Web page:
David Aguilar / Anthony ‘KIDS’ Aguilar

Anthony’ “KIDS” Aguilar was a Chula Vista tagger from the 1990s punk rock scene. His character-based tag was a simple one-dimensional sketch of a kid with his hair parted to the side but missing a nose, signed ‘KIDS.’ At times, he also added DAC to his tags, an acronym for Destroy And Create, his tag crew — or a 4DC. That’s what’s on one of his last tags, on a Chula Vista garage, that reads “THANKS FOR EVERYTHING...DAD...LOVE YOUR SON.”

“He always left us surprises,” said David Aguilar, KIDS’ father.

Aguilar was born on April 17, 1975; he died on March 31, 2010 in Pittsburgh, Pennsylvania. “He tried to stay away from San Diego County,” explained Aguilar, “and later throughout the years, you can see why. Unfortunately, there’s a lot of people that could point it back at the parents for vandalism.”

Aguilar and his grandson, who requested anonymity for this article, invited me inside their house in Chula Vista and opened up their books. The grandson, who is in his teens, saved his tio’s art scrapbooks and black books. Black books are sketchbooks that taggers and graff-artists pass around to one another to autograph, tag, and piece — a custom reminiscent of the yearbook huddles on the last day of school. KIDS graduated from Castle Park High School in Chula Vista in 1993. At the time, he sketched party and gig fliers for his punk rock buddies. The designs eventually developed into the KIDS character. “As soon as they graduated, that’s when he started traveling,” Aguilar said.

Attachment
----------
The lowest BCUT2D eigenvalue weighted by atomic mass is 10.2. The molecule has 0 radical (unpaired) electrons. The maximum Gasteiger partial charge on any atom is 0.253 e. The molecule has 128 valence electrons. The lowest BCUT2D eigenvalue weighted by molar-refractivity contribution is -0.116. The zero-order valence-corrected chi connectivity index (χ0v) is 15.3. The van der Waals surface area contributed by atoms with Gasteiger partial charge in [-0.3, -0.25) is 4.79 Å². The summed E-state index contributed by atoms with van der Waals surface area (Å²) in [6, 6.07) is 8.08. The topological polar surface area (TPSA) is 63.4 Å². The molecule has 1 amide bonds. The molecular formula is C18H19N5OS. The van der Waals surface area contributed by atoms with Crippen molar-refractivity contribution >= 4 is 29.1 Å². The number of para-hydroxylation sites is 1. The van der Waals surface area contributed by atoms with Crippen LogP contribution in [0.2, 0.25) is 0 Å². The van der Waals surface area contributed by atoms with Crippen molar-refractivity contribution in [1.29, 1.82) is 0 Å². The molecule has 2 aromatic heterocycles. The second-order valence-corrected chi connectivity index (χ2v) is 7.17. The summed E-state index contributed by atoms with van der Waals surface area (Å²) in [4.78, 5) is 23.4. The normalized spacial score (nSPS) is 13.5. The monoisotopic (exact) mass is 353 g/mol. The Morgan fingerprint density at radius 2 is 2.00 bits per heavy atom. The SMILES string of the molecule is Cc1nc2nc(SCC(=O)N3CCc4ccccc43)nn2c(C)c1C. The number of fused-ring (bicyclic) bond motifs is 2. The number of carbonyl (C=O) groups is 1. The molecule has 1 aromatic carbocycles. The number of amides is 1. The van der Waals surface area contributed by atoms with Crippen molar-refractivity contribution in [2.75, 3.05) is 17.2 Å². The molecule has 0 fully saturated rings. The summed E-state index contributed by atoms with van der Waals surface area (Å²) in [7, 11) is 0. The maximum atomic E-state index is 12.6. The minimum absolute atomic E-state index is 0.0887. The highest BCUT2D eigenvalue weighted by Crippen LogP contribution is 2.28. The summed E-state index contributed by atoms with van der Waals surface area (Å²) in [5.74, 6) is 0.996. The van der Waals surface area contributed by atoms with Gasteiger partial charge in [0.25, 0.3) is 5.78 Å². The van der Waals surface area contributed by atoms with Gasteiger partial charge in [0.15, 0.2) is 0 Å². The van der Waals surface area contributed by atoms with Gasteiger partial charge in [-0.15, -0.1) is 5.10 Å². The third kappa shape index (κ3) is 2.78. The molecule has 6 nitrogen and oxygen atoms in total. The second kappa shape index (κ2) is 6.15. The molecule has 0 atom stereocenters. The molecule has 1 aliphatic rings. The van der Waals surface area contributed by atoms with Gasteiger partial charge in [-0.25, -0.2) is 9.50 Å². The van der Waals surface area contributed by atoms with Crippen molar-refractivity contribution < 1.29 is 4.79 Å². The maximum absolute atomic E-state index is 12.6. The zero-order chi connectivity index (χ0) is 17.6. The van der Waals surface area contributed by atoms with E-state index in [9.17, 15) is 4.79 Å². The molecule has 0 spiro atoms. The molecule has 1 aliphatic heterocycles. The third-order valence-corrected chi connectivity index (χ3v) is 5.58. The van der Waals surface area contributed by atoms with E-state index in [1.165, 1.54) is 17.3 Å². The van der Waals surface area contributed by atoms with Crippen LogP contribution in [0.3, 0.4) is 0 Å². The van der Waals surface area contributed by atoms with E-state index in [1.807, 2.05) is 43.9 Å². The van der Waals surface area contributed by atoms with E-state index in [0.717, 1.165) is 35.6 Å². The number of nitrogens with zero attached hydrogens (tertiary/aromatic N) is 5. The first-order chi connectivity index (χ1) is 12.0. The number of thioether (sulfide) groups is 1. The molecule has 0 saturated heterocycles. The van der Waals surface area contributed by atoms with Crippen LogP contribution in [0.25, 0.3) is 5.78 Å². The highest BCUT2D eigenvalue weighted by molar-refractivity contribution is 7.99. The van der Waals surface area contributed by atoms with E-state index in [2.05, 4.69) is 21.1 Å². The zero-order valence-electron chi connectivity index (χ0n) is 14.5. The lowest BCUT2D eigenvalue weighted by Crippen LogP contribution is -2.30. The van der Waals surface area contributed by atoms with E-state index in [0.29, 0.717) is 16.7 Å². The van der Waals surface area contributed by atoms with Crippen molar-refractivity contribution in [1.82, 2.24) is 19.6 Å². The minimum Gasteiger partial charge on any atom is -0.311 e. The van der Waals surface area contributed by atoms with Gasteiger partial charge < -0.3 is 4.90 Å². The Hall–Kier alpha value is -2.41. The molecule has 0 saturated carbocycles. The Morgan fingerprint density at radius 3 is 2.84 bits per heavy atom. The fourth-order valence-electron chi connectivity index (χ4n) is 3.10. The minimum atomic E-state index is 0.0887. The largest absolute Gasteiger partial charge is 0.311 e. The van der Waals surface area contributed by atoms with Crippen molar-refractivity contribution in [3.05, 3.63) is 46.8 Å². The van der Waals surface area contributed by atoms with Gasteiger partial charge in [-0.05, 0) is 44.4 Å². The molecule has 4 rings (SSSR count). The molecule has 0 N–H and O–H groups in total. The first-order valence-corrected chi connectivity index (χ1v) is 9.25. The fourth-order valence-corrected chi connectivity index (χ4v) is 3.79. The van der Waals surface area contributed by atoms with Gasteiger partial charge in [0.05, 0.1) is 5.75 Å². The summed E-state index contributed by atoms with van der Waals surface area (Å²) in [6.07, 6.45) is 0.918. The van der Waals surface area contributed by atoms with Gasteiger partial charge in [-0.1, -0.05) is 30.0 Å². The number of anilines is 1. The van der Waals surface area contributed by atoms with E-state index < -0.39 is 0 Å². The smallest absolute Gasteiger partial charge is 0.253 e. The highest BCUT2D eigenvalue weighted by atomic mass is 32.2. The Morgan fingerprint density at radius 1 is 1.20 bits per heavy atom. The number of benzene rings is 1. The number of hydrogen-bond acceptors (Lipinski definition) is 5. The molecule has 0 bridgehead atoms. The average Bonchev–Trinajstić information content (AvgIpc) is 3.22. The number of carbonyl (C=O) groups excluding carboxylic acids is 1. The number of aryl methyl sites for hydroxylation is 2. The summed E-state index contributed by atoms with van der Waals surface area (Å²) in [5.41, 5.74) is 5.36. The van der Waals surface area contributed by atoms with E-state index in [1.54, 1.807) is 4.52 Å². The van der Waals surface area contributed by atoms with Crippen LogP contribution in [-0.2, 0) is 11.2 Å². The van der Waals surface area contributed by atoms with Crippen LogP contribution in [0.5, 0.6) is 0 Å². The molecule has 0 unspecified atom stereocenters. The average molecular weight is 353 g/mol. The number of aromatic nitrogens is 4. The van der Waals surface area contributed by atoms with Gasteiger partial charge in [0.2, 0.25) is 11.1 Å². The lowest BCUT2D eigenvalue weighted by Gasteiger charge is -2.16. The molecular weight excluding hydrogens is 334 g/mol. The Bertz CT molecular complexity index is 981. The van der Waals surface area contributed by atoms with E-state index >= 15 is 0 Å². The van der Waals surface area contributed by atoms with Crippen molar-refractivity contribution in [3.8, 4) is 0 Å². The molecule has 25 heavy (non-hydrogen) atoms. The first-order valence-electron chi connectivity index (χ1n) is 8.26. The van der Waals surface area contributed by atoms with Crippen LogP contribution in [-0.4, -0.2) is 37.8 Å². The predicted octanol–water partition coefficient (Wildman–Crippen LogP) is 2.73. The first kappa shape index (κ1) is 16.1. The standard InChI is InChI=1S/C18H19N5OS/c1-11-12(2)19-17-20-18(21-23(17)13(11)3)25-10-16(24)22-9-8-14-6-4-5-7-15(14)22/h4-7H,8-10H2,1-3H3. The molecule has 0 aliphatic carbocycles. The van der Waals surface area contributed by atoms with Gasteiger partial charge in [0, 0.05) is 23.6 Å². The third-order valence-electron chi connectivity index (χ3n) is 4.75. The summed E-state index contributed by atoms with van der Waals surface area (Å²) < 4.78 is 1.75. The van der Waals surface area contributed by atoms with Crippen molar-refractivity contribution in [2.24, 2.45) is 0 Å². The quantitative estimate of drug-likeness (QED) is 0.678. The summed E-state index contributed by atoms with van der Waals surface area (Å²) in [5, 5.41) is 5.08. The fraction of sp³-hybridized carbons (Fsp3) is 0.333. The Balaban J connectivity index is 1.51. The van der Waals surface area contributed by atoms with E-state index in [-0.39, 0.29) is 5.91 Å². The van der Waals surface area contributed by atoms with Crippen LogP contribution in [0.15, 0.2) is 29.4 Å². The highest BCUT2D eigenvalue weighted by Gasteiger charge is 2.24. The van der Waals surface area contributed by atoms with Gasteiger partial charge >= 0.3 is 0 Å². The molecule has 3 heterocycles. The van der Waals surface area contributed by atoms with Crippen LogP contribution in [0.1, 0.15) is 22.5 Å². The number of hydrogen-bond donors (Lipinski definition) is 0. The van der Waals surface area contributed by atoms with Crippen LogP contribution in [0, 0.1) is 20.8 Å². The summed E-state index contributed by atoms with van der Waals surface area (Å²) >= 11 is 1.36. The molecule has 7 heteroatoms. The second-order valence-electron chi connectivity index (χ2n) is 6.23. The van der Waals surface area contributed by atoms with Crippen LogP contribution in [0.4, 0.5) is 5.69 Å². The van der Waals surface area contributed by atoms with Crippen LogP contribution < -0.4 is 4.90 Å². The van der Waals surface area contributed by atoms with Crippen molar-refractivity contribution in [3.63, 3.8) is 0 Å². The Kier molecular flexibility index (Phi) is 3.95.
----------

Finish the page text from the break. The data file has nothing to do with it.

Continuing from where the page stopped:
On the 12 OZ. Prophet online forum, user Varsity Letterman once wrote, “[KIDS] was pretty much the epitome of what could happen if punk traveler culture and graffiti ever came together. I liked watching him tag — he would kinda jump into it and ‘pop into action’ and be super fast all of a sudden and was done before I even fully realized what just happened. I liked that he always had a pocket full of different tools on him at all times for different surfaces and was the kind of guy that would find two half-cans and somehow make a night of it.”

Anthony’ “KIDS” Aguilar was a Chula Vista tagger from the 1990s punk rock scene. His character-based tag was a simple one-dimensional sketch of a kid with his hair parted to the side but missing a nose.

12 OZ. Prophet is an online shop for lifestyle gear, graffiti-art supplies, and print-and-bound literature covering the graff scene. Its online forum is a place where taggers, graffiti artists, and purveyors have been connecting since at least 1999. The site’s About page warns, “If You Don’t Get It, This Isn’t For You. It’s ridiculous to think that anyone can truly understand style or culture by clicking around the internet. It requires effort, sincerity, and a trust that is only built through participation. Authenticity doesn’t follow up a cheerful greeting with hollow conversation; it’s a guarded character that gradually rewards persistence. Pay your dues…”